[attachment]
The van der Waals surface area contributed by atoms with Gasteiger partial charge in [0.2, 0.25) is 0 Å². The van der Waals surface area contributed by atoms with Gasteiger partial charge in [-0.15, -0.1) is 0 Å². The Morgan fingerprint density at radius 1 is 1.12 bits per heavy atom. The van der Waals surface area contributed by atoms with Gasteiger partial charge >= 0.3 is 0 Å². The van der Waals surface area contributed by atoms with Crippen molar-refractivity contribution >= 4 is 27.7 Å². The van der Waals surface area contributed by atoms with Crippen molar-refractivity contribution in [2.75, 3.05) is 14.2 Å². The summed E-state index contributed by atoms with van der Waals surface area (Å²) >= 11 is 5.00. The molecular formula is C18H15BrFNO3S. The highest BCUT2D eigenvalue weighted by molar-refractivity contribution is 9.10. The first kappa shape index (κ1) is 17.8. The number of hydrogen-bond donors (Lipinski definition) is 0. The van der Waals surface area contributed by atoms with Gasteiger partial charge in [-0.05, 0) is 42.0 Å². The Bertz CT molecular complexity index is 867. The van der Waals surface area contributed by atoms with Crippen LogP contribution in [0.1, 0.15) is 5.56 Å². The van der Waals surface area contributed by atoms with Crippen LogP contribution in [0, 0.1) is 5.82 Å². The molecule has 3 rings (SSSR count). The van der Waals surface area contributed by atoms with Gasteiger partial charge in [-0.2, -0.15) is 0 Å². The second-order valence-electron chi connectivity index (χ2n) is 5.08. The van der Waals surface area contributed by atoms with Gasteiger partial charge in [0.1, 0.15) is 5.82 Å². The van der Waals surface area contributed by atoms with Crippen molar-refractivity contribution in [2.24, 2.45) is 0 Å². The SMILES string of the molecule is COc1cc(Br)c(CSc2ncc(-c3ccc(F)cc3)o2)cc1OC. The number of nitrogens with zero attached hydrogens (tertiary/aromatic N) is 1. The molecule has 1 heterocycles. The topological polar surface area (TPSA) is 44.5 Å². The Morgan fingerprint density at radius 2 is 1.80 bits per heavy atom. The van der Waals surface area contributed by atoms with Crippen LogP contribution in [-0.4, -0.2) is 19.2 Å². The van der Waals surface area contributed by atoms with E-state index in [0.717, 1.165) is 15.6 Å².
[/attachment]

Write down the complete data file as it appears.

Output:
The van der Waals surface area contributed by atoms with Gasteiger partial charge in [0.2, 0.25) is 0 Å². The van der Waals surface area contributed by atoms with Gasteiger partial charge in [-0.15, -0.1) is 0 Å². The Morgan fingerprint density at radius 1 is 1.12 bits per heavy atom. The van der Waals surface area contributed by atoms with Gasteiger partial charge >= 0.3 is 0 Å². The van der Waals surface area contributed by atoms with Crippen molar-refractivity contribution >= 4 is 27.7 Å². The van der Waals surface area contributed by atoms with Crippen molar-refractivity contribution in [2.75, 3.05) is 14.2 Å². The summed E-state index contributed by atoms with van der Waals surface area (Å²) >= 11 is 5.00. The molecular formula is C18H15BrFNO3S. The highest BCUT2D eigenvalue weighted by molar-refractivity contribution is 9.10. The first kappa shape index (κ1) is 17.8. The number of hydrogen-bond donors (Lipinski definition) is 0. The van der Waals surface area contributed by atoms with Gasteiger partial charge in [-0.05, 0) is 42.0 Å². The Bertz CT molecular complexity index is 867. The van der Waals surface area contributed by atoms with Crippen LogP contribution in [0.1, 0.15) is 5.56 Å². The van der Waals surface area contributed by atoms with Crippen LogP contribution in [0, 0.1) is 5.82 Å². The molecule has 3 rings (SSSR count). The van der Waals surface area contributed by atoms with Gasteiger partial charge in [-0.2, -0.15) is 0 Å². The second-order valence-electron chi connectivity index (χ2n) is 5.08. The van der Waals surface area contributed by atoms with Gasteiger partial charge in [0.1, 0.15) is 5.82 Å². The van der Waals surface area contributed by atoms with Crippen molar-refractivity contribution in [2.24, 2.45) is 0 Å². The SMILES string of the molecule is COc1cc(Br)c(CSc2ncc(-c3ccc(F)cc3)o2)cc1OC. The number of nitrogens with zero attached hydrogens (tertiary/aromatic N) is 1. The molecule has 1 heterocycles. The topological polar surface area (TPSA) is 44.5 Å². The Morgan fingerprint density at radius 2 is 1.80 bits per heavy atom. The van der Waals surface area contributed by atoms with Crippen LogP contribution in [-0.4, -0.2) is 19.2 Å². The van der Waals surface area contributed by atoms with E-state index in [0.717, 1.165) is 15.6 Å².